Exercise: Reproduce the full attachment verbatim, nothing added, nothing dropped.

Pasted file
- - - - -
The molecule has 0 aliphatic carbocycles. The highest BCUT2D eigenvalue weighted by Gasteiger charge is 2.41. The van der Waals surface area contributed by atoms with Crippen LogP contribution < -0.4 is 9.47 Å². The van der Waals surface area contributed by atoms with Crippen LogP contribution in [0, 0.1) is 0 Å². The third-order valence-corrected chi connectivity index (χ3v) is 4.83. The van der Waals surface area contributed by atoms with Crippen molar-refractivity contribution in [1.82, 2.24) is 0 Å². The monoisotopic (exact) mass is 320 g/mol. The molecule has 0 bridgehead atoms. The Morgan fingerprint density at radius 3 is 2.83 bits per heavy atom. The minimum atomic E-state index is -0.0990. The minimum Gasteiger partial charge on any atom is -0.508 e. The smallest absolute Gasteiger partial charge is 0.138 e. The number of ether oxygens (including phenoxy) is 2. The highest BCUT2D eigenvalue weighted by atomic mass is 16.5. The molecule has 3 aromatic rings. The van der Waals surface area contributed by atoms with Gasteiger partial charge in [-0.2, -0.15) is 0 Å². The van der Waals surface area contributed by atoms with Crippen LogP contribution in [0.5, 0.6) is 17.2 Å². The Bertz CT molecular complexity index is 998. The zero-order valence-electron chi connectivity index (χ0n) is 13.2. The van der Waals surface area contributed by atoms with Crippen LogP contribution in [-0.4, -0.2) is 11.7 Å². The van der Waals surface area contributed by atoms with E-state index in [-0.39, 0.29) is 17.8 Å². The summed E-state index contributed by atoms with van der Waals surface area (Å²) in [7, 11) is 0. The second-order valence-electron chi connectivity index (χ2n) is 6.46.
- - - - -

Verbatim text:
The molecule has 0 aliphatic carbocycles. The highest BCUT2D eigenvalue weighted by Gasteiger charge is 2.41. The van der Waals surface area contributed by atoms with Crippen LogP contribution < -0.4 is 9.47 Å². The van der Waals surface area contributed by atoms with Crippen LogP contribution in [0, 0.1) is 0 Å². The third-order valence-corrected chi connectivity index (χ3v) is 4.83. The van der Waals surface area contributed by atoms with Crippen molar-refractivity contribution in [1.82, 2.24) is 0 Å². The monoisotopic (exact) mass is 320 g/mol. The molecule has 0 bridgehead atoms. The Morgan fingerprint density at radius 3 is 2.83 bits per heavy atom. The minimum atomic E-state index is -0.0990. The minimum Gasteiger partial charge on any atom is -0.508 e. The smallest absolute Gasteiger partial charge is 0.138 e. The number of ether oxygens (including phenoxy) is 2. The highest BCUT2D eigenvalue weighted by atomic mass is 16.5. The molecule has 3 aromatic rings. The van der Waals surface area contributed by atoms with Gasteiger partial charge in [-0.2, -0.15) is 0 Å². The van der Waals surface area contributed by atoms with Crippen LogP contribution in [0.5, 0.6) is 17.2 Å². The Bertz CT molecular complexity index is 998. The zero-order valence-electron chi connectivity index (χ0n) is 13.2. The van der Waals surface area contributed by atoms with Crippen LogP contribution in [-0.4, -0.2) is 11.7 Å². The van der Waals surface area contributed by atoms with E-state index in [-0.39, 0.29) is 17.8 Å². The summed E-state index contributed by atoms with van der Waals surface area (Å²) in [7, 11) is 0. The second-order valence-electron chi connectivity index (χ2n) is 6.46.